|
|
| percent
|Seasonally adjusted
| Relative |
Unadjusted index
|change to
|percent change from:
Grouping
|importance|
|Jan. 1995 from:|
|
|_______________________|_______________|_______________________________
|
Dec.
|
|
|
|
|
|
|
|
|
Sept. |Dec.
|Jan.
| Jan. | Dec. |Oct. to|Nov. to |Dec. to
|
1994 1/|1994 2/|1994 2/|1995 2/| 1994 | 1994 | Nov. |
Dec. | Jan.
_________________________________________________|__________|_______|_______|_______|_______|_______|_______|_________|____________
|
Finished goods...................................| 100.000
125.6
126.2
126.5
1.6
0.2
0.6
0.4
0.3
Finished consumer goods........................|
76.503
123.5
123.9
124.0
1.5
.1
.7
.4
.3
Finished consumer foods......................|
22.779
126.3
128.5
127.8
.6
-.5
.8
1.4
-.6
Crude......................................|
1.746
106.6
142.0
119.8
-3.5 -15.6
10.7
24.2
-16.2
Processed..................................|
21.034
127.8
127.5
128.3
.9
.6
.2
-.1
.6
Finished consumer goods, excluding foods.....|
53.724
122.2
121.7
122.2
1.9
.4
.7
-.1
.7
Nondurable goods less foods................|
35.826
117.8
115.8
116.4
2.1
.5
.9
-.3
.9
Durable goods..............................|
17.898
129.2
132.2
132.6
1.6
.3
.3
.3
.2

Capital equipment..............................|
23.497
Manufacturing industries.....................|
6.077
Nonmanufacturing industries..................|
17.420
|
Intermediate materials, supplies, and components.| 100.000
Materials and components for manufacturing.....|
49.653
Materials for food manufacturing.............|
3.209
Materials for nondurable manufacturing.......|
15.715
Materials for durable manufacturing..........|
11.851
Components for manufacturing 3/..............|
18.878
Materials and components for construction......|
14.138
Processed fuels and lubricants.................|
12.598
Manufacturing industries ....................|
5.165
Nonmanufacturing industries..................|
7.433
Containers.....................................|
3.606
Supplies.......................................|
20.005
Manufacturing industries.....................|
7.502
Nonmanufacturing industries..................|
12.503
Feeds......................................|
1.183
Other supplies.............................|
11.320
|
Crude materials for further processing...........| 100.000
Foodstuffs and feedstuffs......................|
40.376
Nonfood materials..............................|
59.624
Nonfood materials except fuel 4/.............|
41.862
Manufacturing 4/...........................|
36.331
Construction...............................|
5.531
Crude fuel 5/................................|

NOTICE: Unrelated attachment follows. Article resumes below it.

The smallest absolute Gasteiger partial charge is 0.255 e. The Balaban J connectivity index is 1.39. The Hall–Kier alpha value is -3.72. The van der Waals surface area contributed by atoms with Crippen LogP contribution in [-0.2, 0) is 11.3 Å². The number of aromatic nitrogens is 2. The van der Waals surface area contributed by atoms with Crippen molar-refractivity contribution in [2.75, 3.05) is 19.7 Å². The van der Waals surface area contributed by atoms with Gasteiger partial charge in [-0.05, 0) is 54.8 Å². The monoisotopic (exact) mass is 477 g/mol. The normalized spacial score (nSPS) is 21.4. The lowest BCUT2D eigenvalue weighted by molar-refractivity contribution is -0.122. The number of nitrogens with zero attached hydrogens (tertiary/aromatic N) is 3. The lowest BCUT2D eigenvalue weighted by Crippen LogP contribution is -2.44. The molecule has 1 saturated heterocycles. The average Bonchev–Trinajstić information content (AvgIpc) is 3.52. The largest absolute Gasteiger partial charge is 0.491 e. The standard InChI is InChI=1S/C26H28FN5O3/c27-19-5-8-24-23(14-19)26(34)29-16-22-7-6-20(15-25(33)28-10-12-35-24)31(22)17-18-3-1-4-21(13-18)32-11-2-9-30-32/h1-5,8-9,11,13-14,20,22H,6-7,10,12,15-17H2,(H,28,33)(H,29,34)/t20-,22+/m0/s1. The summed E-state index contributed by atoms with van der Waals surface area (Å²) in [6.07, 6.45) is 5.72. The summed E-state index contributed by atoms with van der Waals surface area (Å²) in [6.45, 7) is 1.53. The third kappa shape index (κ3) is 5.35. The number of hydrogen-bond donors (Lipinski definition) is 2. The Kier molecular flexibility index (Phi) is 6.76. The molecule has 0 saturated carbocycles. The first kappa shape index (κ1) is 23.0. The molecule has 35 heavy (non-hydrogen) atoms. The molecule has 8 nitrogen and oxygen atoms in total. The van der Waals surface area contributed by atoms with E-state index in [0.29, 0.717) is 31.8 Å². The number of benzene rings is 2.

17.762
Manufacturing industries...................|
3.836
Nonmanufacturing industries................|
13.926
|
Special groupings
|
|
Finished goods, excluding foods..................|6/ 77.221
Intermediate materials less foods and feeds......|7/ 95.608
Intermediate foods and feeds.....................|7/ 4.392
Crude materials less agricultural products 4/ 8/.|9/ 58.465
|
Finished energy goods............................|6/ 13.556
Finished goods less energy.......................|6/ 86.444
Finished consumer goods less energy..............|6/ 62.947
|
Finished goods less foods and energy.............|6/ 63.665
Finished consumer goods less foods and energy....|6/ 40.168
Consumer nondurable goods less foods and energy..|6/ 22.270

133.5
133.1
133.6

135.1
134.1
135.4

135.8
134.6
136.1

1.9
1.7
1.9

.5
.4
.5

.1
.1
.1

.4
.3
.4

.3
.4
.2

120.1
123.7
118.5
122.3
127.4
124.5
137.5
86.6
89.5
84.8
131.6
127.2
131.2
125.1
102.8
128.2

121.1
126.2
117.5
126.8
131.8
124.8
139.4
82.4
85.2
80.6
137.3
128.2
133.2
125.6
97.5
129.6

122.2
127.8
118.0
129.3
134.2
125.4
140.4
82.1
85.2
80.0
139.5
129.2
134.2
126.5
97.8
130.5

5.2
6.9
-.8
12.5
11.3
1.5
4.0
3.3
2.5
3.6
10.5
2.2
3.7
1.3
-12.3
2.9

.9
1.3
.4
2.0
1.8
.5
.7
-.4
0
-.7
1.6
.8
.8
.7
.3
.7

.9
.9
1.4
1.0
1.6
.2
.9
2.2
1.8
2.4
1.5
.4
.7
.2
-3.1
.5

.4
.6
-.3
1.1
1.0
0
.2
0
.2
0
.9
.2
.4
.2
-1.2
.3

1.0
1.2
.6
2.0
1.8
.5
.6
1.0
.9
.9
1.9
.6
.8
.6
.2
.6

99.7
101.3
94.8
99.1
90.8
195.1
78.6
78.4
79.7

99.9
101.7
94.9
100.7
92.3
196.2
76.0
76.0
77.0

100.9
102.1
96.1
103.5
95.2
197.7
74.4
74.6
75.3

-2.2
-9.0
2.8
16.8
20.4
-2.1
-20.7
-18.6
-21.2

1.0
.4
1.3
2.8
3.1
.8
-2.1
-1.8
-2.2

.5
.7
.3
2.1
2.4
.1
-4.0
-3.7
-3.9

-.4
.2
-.9
-1.0
-1.2
.6
-.4
-.4
-.4

1.0
-.1
1.8
2.7
2.9
.6
-4.7
-3.9
-4.8

125.3
120.4
113.9
93.9

125.5
121.6
111.5
93.8

126.0
122.7
112.0
94.9

1.9
5.6
-4.1
2.3

.4
.9
.4
1.2

.5
1.0
.2
0

.1
.5
-.8
-1.0

.6
1.0
.7
1.6

79.6
133.6
133.6

75.8
135.4
135.5

76.5
135.5
135.4

3.9
1.2
1.0

.9
.1
-.1

2.2
.3
.4

-1.0
.6
.7

2.3
0
-.1

136.4
138.2
144.6

138.1
139.9
145.1

138.6
140.3
145.5

1.5
1.2
1.0

.4
.3
.3

.1
.1
.1

.3
.3
.2

.2
.1
.1

|
Intermediate energy goods........................|7/ 12.739
86.5
82.3
82.0
3.1
-.4
2.1
0
1.0
Intermediate materials less energy...............|7/ 87.261
127.5
129.7
131.1
5.5
1.1
.8
.4
1.0
Intermediate materials less foods and energy.....|7/ 82.869
128.3
130.8
132.3
6.0
1.1
.9
.5
1.0
|
Crude energy materials 4/........................|9/ 34.502
71.3
68.7
68.6
-5.9
-.1
-1.7
-3.0
-1.3
Crude materials less energy......................|9/ 65.498
116.4
119.0
120.9
-.2
1.6
1.6
1.0
1.1
Crude nonfood materials less energy 5/...........|9/ 25.122